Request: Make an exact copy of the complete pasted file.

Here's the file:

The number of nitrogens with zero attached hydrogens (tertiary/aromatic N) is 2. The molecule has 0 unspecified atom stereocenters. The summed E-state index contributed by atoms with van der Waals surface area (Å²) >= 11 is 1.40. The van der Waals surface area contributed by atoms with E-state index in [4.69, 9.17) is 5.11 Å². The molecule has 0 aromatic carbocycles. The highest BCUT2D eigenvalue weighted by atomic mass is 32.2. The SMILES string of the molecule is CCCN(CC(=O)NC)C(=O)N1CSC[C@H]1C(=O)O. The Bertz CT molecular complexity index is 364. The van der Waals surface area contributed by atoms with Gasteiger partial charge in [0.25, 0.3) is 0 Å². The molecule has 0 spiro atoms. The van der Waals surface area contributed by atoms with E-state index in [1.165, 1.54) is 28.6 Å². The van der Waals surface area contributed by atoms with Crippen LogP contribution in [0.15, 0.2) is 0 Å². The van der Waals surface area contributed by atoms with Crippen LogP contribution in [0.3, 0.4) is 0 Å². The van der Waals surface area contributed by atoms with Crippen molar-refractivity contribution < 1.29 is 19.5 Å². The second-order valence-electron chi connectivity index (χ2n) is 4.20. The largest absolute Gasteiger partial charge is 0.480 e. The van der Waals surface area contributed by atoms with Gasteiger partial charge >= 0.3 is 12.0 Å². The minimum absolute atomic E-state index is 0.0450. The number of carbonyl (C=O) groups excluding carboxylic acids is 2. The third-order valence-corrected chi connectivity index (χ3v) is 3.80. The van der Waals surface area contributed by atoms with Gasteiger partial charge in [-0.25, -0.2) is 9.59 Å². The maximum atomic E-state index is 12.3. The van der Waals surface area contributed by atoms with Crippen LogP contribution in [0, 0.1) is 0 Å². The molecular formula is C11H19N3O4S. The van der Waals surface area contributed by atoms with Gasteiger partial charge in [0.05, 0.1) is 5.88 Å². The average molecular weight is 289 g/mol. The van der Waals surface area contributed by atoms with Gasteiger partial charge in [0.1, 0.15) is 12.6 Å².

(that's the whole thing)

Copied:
The number of nitrogens with zero attached hydrogens (tertiary/aromatic N) is 2. The molecule has 0 unspecified atom stereocenters. The summed E-state index contributed by atoms with van der Waals surface area (Å²) >= 11 is 1.40. The van der Waals surface area contributed by atoms with E-state index in [4.69, 9.17) is 5.11 Å². The molecule has 0 aromatic carbocycles. The highest BCUT2D eigenvalue weighted by atomic mass is 32.2. The SMILES string of the molecule is CCCN(CC(=O)NC)C(=O)N1CSC[C@H]1C(=O)O. The Bertz CT molecular complexity index is 364. The van der Waals surface area contributed by atoms with Gasteiger partial charge in [0.25, 0.3) is 0 Å². The molecule has 0 spiro atoms. The van der Waals surface area contributed by atoms with E-state index in [1.165, 1.54) is 28.6 Å². The van der Waals surface area contributed by atoms with Crippen LogP contribution in [0.15, 0.2) is 0 Å². The van der Waals surface area contributed by atoms with Crippen LogP contribution in [0.3, 0.4) is 0 Å². The van der Waals surface area contributed by atoms with Crippen molar-refractivity contribution < 1.29 is 19.5 Å². The second-order valence-electron chi connectivity index (χ2n) is 4.20. The largest absolute Gasteiger partial charge is 0.480 e. The van der Waals surface area contributed by atoms with Gasteiger partial charge >= 0.3 is 12.0 Å². The minimum absolute atomic E-state index is 0.0450. The number of carbonyl (C=O) groups excluding carboxylic acids is 2. The third-order valence-corrected chi connectivity index (χ3v) is 3.80. The van der Waals surface area contributed by atoms with Gasteiger partial charge in [-0.25, -0.2) is 9.59 Å². The maximum atomic E-state index is 12.3. The van der Waals surface area contributed by atoms with Crippen LogP contribution in [0, 0.1) is 0 Å². The molecular formula is C11H19N3O4S. The van der Waals surface area contributed by atoms with Gasteiger partial charge in [0.05, 0.1) is 5.88 Å². The average molecular weight is 289 g/mol. The van der Waals surface area contributed by atoms with Gasteiger partial charge in [0.1, 0.15) is 12.6 Å².